CISA Warns Of Vulnerabilities In Rockwell Automation’s Systems

Tyler Cross
Tyler Cross Senior Writer
Tyler Cross Tyler Cross Senior Writer

Rockwell Automation has identified a security vulnerability in a number of its products, potentially exposing them to remote exploitation by malicious actors. The products in question belong to Rockwell’s 1756 series of communication modules.

Exploiting this vulnerability, malicious actors could remotely access the running memory of the affected module and perform malicious activities. The issue has been labeled an “out-of-bounds write vulnerability” with a Common Vulnerability Scoring System (CVSS) score of 9.8, indicating a critical threat.

Among the affected products are various versions of the 1756-EN2T, 1756-EN2TK, and 1756-EN2TXT series, among others. Successful exploitation of the vulnerability could allow cybercriminals to gain remote access and modify, deny, and exfiltrate data passing through the device.

A second vulnerability found in the 1756-EN4* products allows for a denial-of-service condition to be instigated, interrupting regular service. This vulnerability has been assigned a slightly lower CVSS score of 7.5.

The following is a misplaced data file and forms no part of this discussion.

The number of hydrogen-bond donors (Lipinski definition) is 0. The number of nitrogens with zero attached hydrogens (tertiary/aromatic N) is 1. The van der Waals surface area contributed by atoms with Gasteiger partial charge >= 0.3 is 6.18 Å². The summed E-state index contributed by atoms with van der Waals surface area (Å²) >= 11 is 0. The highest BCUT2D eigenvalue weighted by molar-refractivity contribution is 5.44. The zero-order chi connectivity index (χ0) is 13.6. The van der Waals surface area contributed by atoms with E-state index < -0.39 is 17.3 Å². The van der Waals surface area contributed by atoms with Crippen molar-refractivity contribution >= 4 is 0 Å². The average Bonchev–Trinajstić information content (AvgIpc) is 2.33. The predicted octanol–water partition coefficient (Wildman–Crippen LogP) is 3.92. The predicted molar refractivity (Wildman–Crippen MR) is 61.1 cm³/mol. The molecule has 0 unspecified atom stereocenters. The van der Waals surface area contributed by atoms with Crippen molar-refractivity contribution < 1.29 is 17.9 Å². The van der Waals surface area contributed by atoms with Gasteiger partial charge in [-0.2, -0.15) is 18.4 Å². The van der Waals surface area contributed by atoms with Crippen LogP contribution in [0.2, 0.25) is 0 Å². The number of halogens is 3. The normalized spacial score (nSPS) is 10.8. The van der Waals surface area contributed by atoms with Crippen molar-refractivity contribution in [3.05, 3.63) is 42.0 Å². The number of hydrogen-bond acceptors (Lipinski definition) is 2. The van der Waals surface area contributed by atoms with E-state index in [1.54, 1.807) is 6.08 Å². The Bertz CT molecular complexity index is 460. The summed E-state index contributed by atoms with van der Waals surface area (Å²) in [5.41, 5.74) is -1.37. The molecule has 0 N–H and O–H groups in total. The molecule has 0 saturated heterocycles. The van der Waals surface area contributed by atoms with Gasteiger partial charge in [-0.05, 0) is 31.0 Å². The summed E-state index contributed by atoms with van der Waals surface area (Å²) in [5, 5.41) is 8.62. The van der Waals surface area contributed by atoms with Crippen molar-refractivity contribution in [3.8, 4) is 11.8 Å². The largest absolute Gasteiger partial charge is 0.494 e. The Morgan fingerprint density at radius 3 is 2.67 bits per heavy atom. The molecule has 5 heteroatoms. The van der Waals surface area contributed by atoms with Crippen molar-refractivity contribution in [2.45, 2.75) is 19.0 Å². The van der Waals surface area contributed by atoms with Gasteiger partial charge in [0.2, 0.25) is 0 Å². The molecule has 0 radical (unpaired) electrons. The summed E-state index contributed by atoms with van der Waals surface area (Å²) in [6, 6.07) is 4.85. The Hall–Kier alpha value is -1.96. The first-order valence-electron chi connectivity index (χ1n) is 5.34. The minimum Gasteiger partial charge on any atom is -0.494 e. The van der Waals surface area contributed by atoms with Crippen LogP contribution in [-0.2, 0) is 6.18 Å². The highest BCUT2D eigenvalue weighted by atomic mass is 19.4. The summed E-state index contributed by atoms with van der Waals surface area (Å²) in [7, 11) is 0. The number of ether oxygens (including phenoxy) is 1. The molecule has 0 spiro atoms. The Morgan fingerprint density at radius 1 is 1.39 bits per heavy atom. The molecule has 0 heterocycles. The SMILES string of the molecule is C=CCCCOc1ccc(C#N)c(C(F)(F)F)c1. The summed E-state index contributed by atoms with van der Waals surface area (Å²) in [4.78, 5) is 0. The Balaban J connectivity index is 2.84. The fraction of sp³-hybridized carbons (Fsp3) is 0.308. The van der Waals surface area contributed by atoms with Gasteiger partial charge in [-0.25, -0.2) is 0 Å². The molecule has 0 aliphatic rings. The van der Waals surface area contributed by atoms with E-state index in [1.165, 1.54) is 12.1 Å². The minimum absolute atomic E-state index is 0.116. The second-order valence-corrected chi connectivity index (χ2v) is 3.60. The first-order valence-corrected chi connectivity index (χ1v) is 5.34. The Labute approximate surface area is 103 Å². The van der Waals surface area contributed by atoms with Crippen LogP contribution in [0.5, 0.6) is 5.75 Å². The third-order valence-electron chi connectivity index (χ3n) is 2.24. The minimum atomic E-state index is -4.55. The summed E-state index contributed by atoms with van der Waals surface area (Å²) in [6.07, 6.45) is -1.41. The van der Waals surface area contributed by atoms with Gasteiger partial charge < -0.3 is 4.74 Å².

Rockwell Automation discovered these vulnerabilities and promptly reported them to the Cybersecurity and Infrastructure Security Agency (CISA). The firm’s products are deployed worldwide and are crucial in critical manufacturing infrastructure.

In response, Rockwell Automation has released updated versions of the vulnerable firmware. Users are strongly encouraged to update their equipment to these latest versions to mitigate risk. The update process involves a standard firmware update, with special attention drawn to updating signed firmware versions whenever possible.

In addition, CISA recommends a number of measures to further secure ControlLogix communication modules from exploitation. These include network segmentation, which would restrict a cyber actor’s network connectivity to the communication module. Organizations are also advised to implement detection signatures, monitoring for anomalous packets sent to Rockwell Automation devices.

While no known public exploits specifically target these vulnerabilities, both Rockwell Automation and CISA advise users to perform proper risk assessments before deploying defensive measures. For more detailed information, see Rockwell Automation’s Security Advisory and CISA’s recommended practices.

Concerned organizations should report suspected malicious activity to CISA for tracking and correlation against other incidents.

About the Author
Tyler Cross
Tyler Cross
Senior Writer

About the Author

Tyler is a writer at SafetyDetectives with a passion for researching all things tech and cybersecurity. Prior to joining the SafetyDetectives team, he worked with cybersecurity products hands-on for more than five years, including password managers, antiviruses, and VPNs and learned everything about their use cases and function. When he isn't working as a "SafetyDetective", he enjoys studying history, researching investment opportunities, writing novels, and playing Dungeons and Dragons with friends."